Sunday, January 9, 2011

Comparing Kingdom of Heaven with God's Battalions

About five years ago, I saw the film Kingdom of Heaven in theatres. Though the film was a bit heavy-handed in its criticisms of religion and especially Christianity, I liked it, because I'm a sucker for war epics. Two of my biggest complaints of the film were that it was extremely light on telling Balian's (played by Orlando Bloom) story.

In recent weeks, I finished reading Rodney Stark's book God's Battalions: The Case for the Crusades. My impression of the book was that it is absolutely essential reading. The culture at large sees the Crusaders the way that Ridley Scott portrays them in Kingdom of Heaven: bloodthirsty, savages, murderers. And of course, the conventiona wisdom was that the Muslims - and Saladin in particular were simply gentlemen who invented chivalry. No doubt, many of the crusaders were bloodthirsty, and no doubt many of the muslims were chivalrous. The point is, the contemporary picture of both sides is not robust enough to sustain claims of fairness or accuracy over the long haul.

What Stark's book does is paint the larger picture, which I was always missing. Once I read about the second crusade and Saladin's eventual taking of Jerusalem, I immediately desired to see the film for a second time. This time, I watched the Blu-Ray Director's Cut of the film, and I just want to say that - as a film - the Director's Cut is the only version anybody should ever watch. It actually adds a whopping 45 minutes to the film! The storyline in the original theatrical version was so anemic and underdeveloped that it is almost sad to think about how much exposition Scott was forced to cut from the movie so that it could be mass consumed in its theatrical run.

Having gotten the larger picture about Saladin's conquest of Jerusalem from Stark's book, let me interact a bit with the way Scott handled the tale:

1. My first beef is the way in which the motivation for the Battle of Hattin was portrayed. In the film, Scott made it look as if the Templars were so eager for a battle that they just had to rush forth, losing most of their men to thirst, and then martyring themselves on the battlefield out of zeal.

What had, in fact, happened, was that Saladin (the supposed gentleman hero of modern historians) laid siege to the fortress of Tiberius in an effort to force the crusaders to come forth, compromising their main fighting force and strategic advantage - they ought to have remained to defend Jerusalem. When King Guy took Saladin's bait in an effort to save Tiberius, the majority of Jerusalem's fighting men were wiped out.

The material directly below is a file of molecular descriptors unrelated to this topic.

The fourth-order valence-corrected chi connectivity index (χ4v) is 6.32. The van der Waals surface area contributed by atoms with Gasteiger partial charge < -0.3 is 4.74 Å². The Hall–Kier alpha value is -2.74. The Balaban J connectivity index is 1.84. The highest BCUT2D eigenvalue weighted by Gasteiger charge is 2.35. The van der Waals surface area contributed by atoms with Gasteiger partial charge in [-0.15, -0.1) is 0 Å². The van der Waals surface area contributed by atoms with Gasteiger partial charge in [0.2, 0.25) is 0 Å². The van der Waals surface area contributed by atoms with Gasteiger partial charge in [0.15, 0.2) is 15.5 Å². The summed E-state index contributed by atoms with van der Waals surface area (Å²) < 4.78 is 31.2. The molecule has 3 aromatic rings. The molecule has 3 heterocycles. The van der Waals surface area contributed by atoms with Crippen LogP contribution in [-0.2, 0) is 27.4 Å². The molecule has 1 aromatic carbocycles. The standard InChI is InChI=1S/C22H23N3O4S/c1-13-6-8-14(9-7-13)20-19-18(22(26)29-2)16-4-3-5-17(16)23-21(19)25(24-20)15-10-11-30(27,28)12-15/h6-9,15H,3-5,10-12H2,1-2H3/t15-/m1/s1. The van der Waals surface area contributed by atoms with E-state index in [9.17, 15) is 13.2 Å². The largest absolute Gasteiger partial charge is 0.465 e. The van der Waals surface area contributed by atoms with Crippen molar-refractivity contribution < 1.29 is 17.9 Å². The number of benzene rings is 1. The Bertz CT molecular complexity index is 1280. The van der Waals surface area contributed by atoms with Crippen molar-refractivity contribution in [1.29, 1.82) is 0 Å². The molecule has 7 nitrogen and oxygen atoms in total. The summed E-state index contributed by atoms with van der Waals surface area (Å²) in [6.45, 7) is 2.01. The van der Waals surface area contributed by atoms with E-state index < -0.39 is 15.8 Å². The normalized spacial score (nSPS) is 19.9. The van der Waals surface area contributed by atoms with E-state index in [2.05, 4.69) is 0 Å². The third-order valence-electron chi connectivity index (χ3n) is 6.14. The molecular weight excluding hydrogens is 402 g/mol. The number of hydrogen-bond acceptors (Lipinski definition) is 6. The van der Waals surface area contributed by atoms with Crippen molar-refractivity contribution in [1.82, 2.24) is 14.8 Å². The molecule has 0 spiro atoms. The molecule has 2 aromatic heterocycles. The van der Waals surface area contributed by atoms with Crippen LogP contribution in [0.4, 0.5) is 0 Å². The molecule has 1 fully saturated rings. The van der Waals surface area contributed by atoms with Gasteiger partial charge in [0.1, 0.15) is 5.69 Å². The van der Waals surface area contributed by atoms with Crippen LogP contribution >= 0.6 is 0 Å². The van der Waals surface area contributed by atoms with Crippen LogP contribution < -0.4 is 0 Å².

2. The big problem comes when Balian comes to surrender Jerusalem to Saladin. In the film, Saladin swears that everyone will go free - every man, woman, and child. He appears quite generous. In reality, the freedom of Jerusalem's inhabitants was paid for in gold. When not enough gold existed to pay for everyone's release, many were sent into slavery.

3. After receiving Saladin's terms for surrender, in the film, Balian says, "When the Christians took this city, they slaughtered every man, woman, and child" (referring to the siege of 1099). Saladin smiles and replies, "I am not those men. I am Saladin."

In reality, the situation was quite complex. The slaughter of Jerusalem occurred after the Muslim occupants of Jerusalem had received an offer for surrender. The Muslims had chosen to fight to the death. A hundred years later, when Saladin took the city, the occupants of Jerusalem accepted the terms of surrender specifially so that the women and children in the city would go free. It is the difference between leadership who says, "Damn the women and children," and the kind of leadership who says, "Let us save our families, even if we lose the city."

1 comment:

  1. Valid points made.
    The story used in the motion picture "Kingdom of Heaven" was obviously made with blatant liberties taken to appease the sensitive / volatile & certainly "politically correct" climate between the "West" & the "Islamic" world.


Before posting please read our Comment Policy here.

Think hard about this: the world is watching!